What is the Difference Between IRS Form 940 and Form 941?

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Business Tax 940

There are few things more rewarding in life than building a business from the ground up and working toward making it successful. 

That’s one of the many reasons behind the fact that the US now has nearly 30 million entrepreneurs.

But, not everyone is fully educated on the different tax forms they need to file as business owners. In particular, both IRS form 940 and 941 can cause confusion while filing business taxes.

Not sure where to start? Don’t worry, we’ve got you covered.

Let’s take a look at everything you need to know.

Form 940

Any business owner that has employees working for them must file a 940 form with the IRS. The purpose of this form is to report your Federal Unemployment Tax Act (FUTA), which aims to support those who are actively seeking employment financially. 

Specifically, the FUTA tax applies to the first $7,000 you pay each of your employees. If there are FUTA-exempt payments, you don’t factor those in when calculating the $7,000.

It’s also vital that you don’t deduct FUTA obligations from your employees’ wages.

Business owners will need to file form 940 under the following conditions:

  • You paid wages to an employee that exceeded $1,500 within a single quarter
  • An employee showed up to work at least once during 20 of the weeks within the last calendar year

To further clarify the second scenario, if an employee showed up to work for even an hour for 7 days, it counts as a week toward the 20. So, if this scenario occurred 20 times within a calendar year, you would be obligated to file form 940.

This also includes part-time and temporary employees.

To fill out the form as quickly and accurately as possible, make sure you keep the following info in mind:

  • Include your company name and employer identification number (EIN) on every page
  • Don’t use decimal points or dollar signs. You may choose to apply or omit commas.
  • You can round amounts to the nearest dollar. If you do, though, you must do it for all dollar values.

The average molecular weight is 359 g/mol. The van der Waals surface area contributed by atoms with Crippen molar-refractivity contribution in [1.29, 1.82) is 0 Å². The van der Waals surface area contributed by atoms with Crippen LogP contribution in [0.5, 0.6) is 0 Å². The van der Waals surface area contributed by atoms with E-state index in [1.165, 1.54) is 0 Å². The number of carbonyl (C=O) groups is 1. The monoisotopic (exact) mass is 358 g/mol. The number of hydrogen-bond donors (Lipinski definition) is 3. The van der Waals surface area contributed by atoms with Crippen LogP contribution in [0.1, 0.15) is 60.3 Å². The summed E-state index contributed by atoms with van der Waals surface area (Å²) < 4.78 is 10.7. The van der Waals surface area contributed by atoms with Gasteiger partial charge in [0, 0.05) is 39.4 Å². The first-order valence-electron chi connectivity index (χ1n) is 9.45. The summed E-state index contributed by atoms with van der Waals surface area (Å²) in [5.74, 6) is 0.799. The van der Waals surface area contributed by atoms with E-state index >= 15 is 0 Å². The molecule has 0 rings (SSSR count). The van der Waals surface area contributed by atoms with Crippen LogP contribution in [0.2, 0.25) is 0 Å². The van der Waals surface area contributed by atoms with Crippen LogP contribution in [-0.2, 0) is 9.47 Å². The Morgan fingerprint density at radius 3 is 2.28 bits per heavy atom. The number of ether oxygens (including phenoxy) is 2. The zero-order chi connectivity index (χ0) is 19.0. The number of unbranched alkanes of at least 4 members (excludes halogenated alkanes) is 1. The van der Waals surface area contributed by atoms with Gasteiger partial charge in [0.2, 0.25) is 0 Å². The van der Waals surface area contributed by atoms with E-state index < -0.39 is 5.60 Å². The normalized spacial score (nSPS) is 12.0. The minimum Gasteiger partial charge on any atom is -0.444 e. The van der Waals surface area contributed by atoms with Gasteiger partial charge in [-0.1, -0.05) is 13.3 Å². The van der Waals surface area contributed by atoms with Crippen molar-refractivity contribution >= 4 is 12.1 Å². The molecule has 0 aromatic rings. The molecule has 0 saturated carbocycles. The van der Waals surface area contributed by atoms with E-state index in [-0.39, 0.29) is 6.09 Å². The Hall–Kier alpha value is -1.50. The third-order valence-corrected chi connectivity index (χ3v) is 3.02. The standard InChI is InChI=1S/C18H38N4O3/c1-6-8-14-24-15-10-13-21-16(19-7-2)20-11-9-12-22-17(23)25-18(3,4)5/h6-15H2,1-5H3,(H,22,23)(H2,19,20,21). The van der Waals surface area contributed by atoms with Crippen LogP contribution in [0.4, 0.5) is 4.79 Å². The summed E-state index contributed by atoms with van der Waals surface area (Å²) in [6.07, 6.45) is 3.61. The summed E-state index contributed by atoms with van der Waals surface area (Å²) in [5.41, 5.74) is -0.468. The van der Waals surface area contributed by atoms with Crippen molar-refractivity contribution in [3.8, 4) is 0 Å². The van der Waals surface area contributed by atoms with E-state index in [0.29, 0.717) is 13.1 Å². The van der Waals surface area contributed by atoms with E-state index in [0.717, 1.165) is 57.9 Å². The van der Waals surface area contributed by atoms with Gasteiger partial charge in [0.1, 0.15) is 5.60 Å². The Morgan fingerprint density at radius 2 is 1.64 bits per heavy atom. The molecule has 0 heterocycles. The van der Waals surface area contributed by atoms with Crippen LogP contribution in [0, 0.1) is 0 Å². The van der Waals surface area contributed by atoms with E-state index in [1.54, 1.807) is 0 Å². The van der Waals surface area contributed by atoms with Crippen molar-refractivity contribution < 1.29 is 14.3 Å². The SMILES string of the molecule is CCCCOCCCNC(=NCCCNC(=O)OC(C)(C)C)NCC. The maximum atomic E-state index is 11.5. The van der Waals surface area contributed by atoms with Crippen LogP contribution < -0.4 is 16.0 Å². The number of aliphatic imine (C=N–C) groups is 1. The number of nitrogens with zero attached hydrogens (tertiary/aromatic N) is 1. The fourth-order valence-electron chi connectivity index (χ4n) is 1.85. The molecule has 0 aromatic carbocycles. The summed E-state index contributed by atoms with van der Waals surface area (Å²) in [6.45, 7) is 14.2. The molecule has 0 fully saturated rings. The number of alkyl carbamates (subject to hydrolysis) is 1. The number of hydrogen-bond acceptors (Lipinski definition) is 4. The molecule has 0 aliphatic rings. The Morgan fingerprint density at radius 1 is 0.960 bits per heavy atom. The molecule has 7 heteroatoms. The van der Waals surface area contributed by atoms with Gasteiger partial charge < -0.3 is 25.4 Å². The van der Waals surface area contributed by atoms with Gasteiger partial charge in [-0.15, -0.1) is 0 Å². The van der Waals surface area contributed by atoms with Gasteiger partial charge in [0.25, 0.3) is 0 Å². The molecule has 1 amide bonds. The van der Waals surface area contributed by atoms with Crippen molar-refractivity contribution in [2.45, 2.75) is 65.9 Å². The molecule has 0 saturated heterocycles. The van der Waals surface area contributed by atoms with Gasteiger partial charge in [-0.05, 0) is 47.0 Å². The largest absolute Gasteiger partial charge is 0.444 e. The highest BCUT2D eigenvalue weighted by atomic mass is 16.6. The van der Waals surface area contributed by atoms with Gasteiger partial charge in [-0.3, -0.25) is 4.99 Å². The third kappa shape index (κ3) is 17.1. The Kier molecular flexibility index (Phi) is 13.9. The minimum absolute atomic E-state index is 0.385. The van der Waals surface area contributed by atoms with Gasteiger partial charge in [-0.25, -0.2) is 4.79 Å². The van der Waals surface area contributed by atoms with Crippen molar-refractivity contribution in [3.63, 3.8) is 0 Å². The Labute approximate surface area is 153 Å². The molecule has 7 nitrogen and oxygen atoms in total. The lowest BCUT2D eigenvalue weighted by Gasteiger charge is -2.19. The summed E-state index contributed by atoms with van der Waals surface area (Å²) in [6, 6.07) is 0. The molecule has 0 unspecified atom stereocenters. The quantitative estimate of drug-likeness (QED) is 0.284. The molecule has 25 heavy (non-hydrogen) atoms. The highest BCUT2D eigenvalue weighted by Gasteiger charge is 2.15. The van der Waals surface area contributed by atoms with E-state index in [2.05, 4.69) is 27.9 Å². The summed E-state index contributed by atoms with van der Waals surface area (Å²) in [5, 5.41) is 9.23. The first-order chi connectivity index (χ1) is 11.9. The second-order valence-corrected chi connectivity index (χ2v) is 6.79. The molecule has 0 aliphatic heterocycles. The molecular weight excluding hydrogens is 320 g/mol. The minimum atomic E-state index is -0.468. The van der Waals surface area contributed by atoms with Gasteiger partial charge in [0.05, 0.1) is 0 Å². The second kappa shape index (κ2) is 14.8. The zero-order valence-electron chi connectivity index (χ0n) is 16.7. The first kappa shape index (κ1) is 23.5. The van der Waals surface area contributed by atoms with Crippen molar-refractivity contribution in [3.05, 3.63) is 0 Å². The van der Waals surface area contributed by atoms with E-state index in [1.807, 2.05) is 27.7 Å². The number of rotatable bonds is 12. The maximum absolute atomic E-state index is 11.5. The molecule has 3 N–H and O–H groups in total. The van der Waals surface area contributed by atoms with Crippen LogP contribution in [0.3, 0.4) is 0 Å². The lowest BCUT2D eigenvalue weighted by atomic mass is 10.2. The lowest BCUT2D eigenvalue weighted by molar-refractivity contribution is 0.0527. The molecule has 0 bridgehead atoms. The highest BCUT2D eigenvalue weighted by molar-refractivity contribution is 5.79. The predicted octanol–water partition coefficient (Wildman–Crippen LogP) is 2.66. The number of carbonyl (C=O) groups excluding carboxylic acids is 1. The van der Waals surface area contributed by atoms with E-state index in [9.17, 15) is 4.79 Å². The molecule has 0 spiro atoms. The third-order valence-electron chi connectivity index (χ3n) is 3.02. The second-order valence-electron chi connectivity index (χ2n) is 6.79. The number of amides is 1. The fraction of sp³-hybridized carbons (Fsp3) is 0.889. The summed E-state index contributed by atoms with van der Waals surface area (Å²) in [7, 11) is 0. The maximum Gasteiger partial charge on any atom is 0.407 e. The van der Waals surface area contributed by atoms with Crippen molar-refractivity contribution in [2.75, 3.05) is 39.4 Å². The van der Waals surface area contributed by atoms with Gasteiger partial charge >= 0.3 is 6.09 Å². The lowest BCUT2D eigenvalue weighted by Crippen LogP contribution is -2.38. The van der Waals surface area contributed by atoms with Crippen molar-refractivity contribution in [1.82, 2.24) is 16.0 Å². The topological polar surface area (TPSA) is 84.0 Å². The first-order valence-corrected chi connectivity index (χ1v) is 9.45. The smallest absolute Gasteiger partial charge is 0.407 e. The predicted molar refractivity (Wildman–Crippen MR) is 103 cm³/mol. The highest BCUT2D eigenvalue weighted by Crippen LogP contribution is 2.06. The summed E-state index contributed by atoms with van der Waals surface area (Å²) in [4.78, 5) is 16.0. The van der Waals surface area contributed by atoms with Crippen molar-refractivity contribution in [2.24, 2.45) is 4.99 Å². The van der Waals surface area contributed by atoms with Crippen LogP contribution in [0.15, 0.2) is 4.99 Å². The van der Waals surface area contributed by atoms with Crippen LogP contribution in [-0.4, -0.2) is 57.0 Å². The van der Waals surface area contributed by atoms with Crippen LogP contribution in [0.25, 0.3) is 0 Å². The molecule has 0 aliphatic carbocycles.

• If the value of a particular line is zero, don’t write anything at all.

Form 940 must be filed by January 31st, 2020.

Form 941

Employers are required to file this form to report their quarterly taxes. This includes things like Social Security, Medicaid, and federal income taxes.

These taxes are required to be withheld from your employees’ wages (the amount may change depending on their annual compensation).

The amounts that you’re required to report on form 941 include:

  • Employee wages
  • Withheld federal income tax
  • Employer and employee Medicare/social security taxes

After you file a 941, you must file this form during each quarter, even if you don’t have any taxes to report for that time period. They’re due on the last day of the month following the end of each quarter.

To clarify, the due dates for each quarter are as follows:

  • Q1- April 30th
  • Q2- July 31st
  • Q3- October 31st
  • Q4- January 31st

If you pay your taxes in full before the end of the quarter, however, you’re given an extension of just under six weeks to file form 941. This can be particularly beneficial for companies that are notably busy toward the end of each quarter.

In general, though, it’s a good practice to have your forms ready before the standard due date.

What If I Sold My Business?

If you happened to sell your company before filing form 941, you might feel lost when thinking of your next move. But, it’s rather simple.

If you sell your business to another party, both you and the company’s new owner need to file this form. You are only required to report wages that you paid to your employees.

The new owner needs to file a regular return for the quarter in which the sale took place, while the former owner needs to file a final return.

Similarly, you’ll also need to file a final return if your company goes out of business, or you no longer pay wages to employees of your company.

The Key Differences

The main difference between the two forms is that form 940 doesn’t apply to companies who don’t have employees working for them. 

These business owners are still responsible for paying state unemployment tax, though. 

Additionally, form 940 is required to be filed annually, while business owners must file form 941 quarterly. 

Most owners are required to file form 941. There are a few exceptions, including:

  • Those who hire employees seasonally
  • Employers who hire household employees
  • Employers who employ agricultural employees

Even if you had no employees working for you for an entire quarter, you’d still need to file form 941 if you’ve submitted it before, as you’re required to file one each quarter after you do file for the first time.

Final Thoughts

It’s crucial to understand your tax obligations when it comes to these forms in order to avoid incurring tax penalties or owing money to the IRS later on.

Specifically, failing to file these forms when you’re required to can result in a penalty for both not filing as well as submitting your forms late once you do file.

Put simply, make sure you stay on top of your quarterly and annual tax obligations.

Handling IRS Form 940 and 941 Can Seem Difficult

But it doesn’t have to be.

With the above information about IRS form 940 and 941 in mind, you’ll be well on your way to ensuring that you take care of your tax obligations as a business owner.

Want to learn more about taxes and making sure you pay the appropriate amount? This article has plenty of useful info.

Managing Partner of Silver Tax Group, author of the book “Stop the IRS”. Practicing a variety of tax issues, regulations, laws and rights. Specializing exclusively on tax matters involving IRS audits, negotiation, settlements & compromises.

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